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Being paid by brokerage lending shares to short sellers
Old 03-22-2016, 08:04 PM   #1
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Being paid by brokerage lending shares to short sellers

I am doing my tax, and just noticed that I was paid interest (about $2000) because my brokerage lent my shares to short sellers. I am not sure which stock, and for how long. I am not sure if they needed owners' permission before they lent the shares.

Just something new to me.
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Old 03-22-2016, 08:29 PM   #2
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Originally Posted by fh2000 View Post
I am doing my tax, and just noticed that I was paid interest (about $2000) because my brokerage lent my shares to short sellers. I am not sure which stock, and for how long. I am not sure if they needed owners' permission before they lent the shares.



Just something new to me.

You probably signed something you didn't read when you opened the account.


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Old 03-22-2016, 08:38 PM   #3
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I would look to make sure you got all the dividends you were expecting... it might just be paying you for missed dividends... have no clue but would be a guess of mine...

And if so, then your tax situation is worse than if you had received qualifying dividends...

I do not think they pay you just to lend the shares as you do not know if they were lent or not...


Maybe someone with actual knowledge can chime in here and let us know....
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Old 03-22-2016, 09:05 PM   #4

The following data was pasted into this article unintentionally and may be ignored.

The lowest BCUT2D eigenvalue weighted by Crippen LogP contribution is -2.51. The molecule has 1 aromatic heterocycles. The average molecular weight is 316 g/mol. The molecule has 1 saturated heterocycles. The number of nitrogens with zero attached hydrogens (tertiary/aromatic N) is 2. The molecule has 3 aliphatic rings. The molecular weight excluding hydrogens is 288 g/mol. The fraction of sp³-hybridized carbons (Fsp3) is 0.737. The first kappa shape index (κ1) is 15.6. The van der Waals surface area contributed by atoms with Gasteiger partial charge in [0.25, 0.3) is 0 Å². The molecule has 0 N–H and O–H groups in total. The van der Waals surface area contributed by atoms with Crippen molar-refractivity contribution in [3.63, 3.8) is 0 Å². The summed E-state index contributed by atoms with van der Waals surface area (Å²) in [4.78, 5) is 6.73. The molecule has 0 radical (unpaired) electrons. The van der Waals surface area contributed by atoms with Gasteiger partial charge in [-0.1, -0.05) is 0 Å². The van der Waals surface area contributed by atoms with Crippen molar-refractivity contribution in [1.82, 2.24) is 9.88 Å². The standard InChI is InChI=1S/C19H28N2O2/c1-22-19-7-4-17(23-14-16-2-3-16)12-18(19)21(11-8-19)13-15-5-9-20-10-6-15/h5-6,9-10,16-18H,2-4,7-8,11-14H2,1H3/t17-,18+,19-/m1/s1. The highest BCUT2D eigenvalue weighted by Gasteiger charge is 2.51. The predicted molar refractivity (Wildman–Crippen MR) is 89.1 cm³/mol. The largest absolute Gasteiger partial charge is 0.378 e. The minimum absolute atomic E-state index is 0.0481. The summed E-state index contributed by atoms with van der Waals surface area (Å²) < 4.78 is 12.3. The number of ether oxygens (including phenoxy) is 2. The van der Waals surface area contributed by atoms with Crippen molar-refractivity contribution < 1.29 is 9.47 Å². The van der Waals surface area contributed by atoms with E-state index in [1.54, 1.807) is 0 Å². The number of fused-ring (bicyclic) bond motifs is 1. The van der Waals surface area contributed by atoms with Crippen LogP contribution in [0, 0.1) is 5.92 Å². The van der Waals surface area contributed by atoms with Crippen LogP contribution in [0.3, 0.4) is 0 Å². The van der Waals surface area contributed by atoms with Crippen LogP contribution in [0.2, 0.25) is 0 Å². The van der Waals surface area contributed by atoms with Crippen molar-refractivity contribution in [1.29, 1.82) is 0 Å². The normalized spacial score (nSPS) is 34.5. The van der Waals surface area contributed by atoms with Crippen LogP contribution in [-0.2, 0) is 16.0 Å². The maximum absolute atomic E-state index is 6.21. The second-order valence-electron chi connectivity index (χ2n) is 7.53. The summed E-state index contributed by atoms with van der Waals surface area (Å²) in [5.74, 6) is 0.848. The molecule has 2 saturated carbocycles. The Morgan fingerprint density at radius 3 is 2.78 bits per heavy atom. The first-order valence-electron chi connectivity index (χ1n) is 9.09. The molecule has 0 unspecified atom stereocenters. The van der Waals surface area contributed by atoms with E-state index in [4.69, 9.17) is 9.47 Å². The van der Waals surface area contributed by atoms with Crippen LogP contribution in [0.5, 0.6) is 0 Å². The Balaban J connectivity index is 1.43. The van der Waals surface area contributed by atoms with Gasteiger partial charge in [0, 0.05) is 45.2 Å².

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There are two possible meanings to the word "interest" in your post.

1) The interest is "in-lieu payment" for dividend payments. This happens when you have a margin loan.

2) The interest is a payment by the broker for lending out your shares. The only broker I know of that pays you when it lends out your stocks is Interactive Brokers. But you need to opt in for that.
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Old 03-22-2016, 09:48 PM   #5
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Thank you all for your responses. My broker is indeed InteractiveBrokers. Your responses forced me to really look into what I actually got.

It is "Substitute payments in lieu of dividend or interest" from 1099-misc. There is an article from Motley fool stating the downside:
Substitute Payment in Lieu of Dividends -- The Motley Fool

I will give my broker a call tomorrow to see how I can take this off of my profile.
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Old 03-22-2016, 10:31 PM   #6
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You are going to meed to change it from a margin account to a cash account. Part of the margin agreement is that they can lend your shares.
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Old 03-22-2016, 11:39 PM   #7